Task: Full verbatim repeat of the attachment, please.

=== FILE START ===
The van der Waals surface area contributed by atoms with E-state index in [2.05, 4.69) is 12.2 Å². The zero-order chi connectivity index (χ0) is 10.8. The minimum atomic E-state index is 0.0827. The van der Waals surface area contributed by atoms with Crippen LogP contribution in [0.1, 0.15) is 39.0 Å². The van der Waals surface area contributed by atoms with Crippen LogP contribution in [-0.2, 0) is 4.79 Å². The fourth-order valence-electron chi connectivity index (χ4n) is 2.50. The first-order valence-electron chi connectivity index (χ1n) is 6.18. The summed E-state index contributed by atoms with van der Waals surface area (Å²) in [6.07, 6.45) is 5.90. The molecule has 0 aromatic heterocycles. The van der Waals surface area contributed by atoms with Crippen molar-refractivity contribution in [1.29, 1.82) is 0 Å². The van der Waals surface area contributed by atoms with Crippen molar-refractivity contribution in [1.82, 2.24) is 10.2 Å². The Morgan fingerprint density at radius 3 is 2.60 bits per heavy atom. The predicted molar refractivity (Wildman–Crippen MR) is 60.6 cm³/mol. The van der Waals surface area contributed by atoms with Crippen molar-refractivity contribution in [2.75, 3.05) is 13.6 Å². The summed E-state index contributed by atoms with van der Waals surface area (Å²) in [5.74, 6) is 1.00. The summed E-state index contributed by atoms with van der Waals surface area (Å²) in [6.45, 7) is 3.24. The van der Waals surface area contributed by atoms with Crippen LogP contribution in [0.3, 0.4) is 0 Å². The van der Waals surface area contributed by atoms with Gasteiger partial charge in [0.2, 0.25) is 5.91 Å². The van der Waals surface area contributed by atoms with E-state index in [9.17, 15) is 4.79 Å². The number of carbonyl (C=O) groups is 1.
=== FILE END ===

The van der Waals surface area contributed by atoms with E-state index in [2.05, 4.69) is 12.2 Å². The zero-order chi connectivity index (χ0) is 10.8. The minimum atomic E-state index is 0.0827. The van der Waals surface area contributed by atoms with Crippen LogP contribution in [0.1, 0.15) is 39.0 Å². The van der Waals surface area contributed by atoms with Crippen LogP contribution in [-0.2, 0) is 4.79 Å². The fourth-order valence-electron chi connectivity index (χ4n) is 2.50. The first-order valence-electron chi connectivity index (χ1n) is 6.18. The summed E-state index contributed by atoms with van der Waals surface area (Å²) in [6.07, 6.45) is 5.90. The molecule has 0 aromatic heterocycles. The van der Waals surface area contributed by atoms with Crippen molar-refractivity contribution in [1.29, 1.82) is 0 Å². The van der Waals surface area contributed by atoms with Crippen molar-refractivity contribution in [1.82, 2.24) is 10.2 Å². The Morgan fingerprint density at radius 3 is 2.60 bits per heavy atom. The predicted molar refractivity (Wildman–Crippen MR) is 60.6 cm³/mol. The van der Waals surface area contributed by atoms with Crippen molar-refractivity contribution in [2.75, 3.05) is 13.6 Å². The summed E-state index contributed by atoms with van der Waals surface area (Å²) in [5.74, 6) is 1.00. The summed E-state index contributed by atoms with van der Waals surface area (Å²) in [6.45, 7) is 3.24. The van der Waals surface area contributed by atoms with Crippen LogP contribution in [0.3, 0.4) is 0 Å². The van der Waals surface area contributed by atoms with Gasteiger partial charge in [0.2, 0.25) is 5.91 Å². The van der Waals surface area contributed by atoms with E-state index in [9.17, 15) is 4.79 Å². The number of carbonyl (C=O) groups is 1.